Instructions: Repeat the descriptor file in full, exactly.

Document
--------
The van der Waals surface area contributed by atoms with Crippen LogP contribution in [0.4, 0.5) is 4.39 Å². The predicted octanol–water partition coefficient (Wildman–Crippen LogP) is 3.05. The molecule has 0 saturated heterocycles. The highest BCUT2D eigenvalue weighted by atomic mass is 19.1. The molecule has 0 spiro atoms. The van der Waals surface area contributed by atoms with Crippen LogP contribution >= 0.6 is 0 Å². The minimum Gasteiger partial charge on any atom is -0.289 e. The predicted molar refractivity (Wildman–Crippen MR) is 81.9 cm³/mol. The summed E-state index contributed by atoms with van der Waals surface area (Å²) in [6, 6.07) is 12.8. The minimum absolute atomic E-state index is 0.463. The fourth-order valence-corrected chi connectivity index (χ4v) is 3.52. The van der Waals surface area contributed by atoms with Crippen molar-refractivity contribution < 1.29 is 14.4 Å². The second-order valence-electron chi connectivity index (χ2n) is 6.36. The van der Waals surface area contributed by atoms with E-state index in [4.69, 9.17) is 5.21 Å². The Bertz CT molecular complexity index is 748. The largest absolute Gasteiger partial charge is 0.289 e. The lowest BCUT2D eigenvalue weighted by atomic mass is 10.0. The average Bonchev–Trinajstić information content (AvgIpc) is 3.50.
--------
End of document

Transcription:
The van der Waals surface area contributed by atoms with Crippen LogP contribution in [0.4, 0.5) is 4.39 Å². The predicted octanol–water partition coefficient (Wildman–Crippen LogP) is 3.05. The molecule has 0 saturated heterocycles. The highest BCUT2D eigenvalue weighted by atomic mass is 19.1. The molecule has 0 spiro atoms. The van der Waals surface area contributed by atoms with Crippen LogP contribution >= 0.6 is 0 Å². The minimum Gasteiger partial charge on any atom is -0.289 e. The predicted molar refractivity (Wildman–Crippen MR) is 81.9 cm³/mol. The summed E-state index contributed by atoms with van der Waals surface area (Å²) in [6, 6.07) is 12.8. The minimum absolute atomic E-state index is 0.463. The fourth-order valence-corrected chi connectivity index (χ4v) is 3.52. The van der Waals surface area contributed by atoms with Crippen molar-refractivity contribution < 1.29 is 14.4 Å². The second-order valence-electron chi connectivity index (χ2n) is 6.36. The van der Waals surface area contributed by atoms with E-state index in [4.69, 9.17) is 5.21 Å². The Bertz CT molecular complexity index is 748. The largest absolute Gasteiger partial charge is 0.289 e. The lowest BCUT2D eigenvalue weighted by atomic mass is 10.0. The average Bonchev–Trinajstić information content (AvgIpc) is 3.50.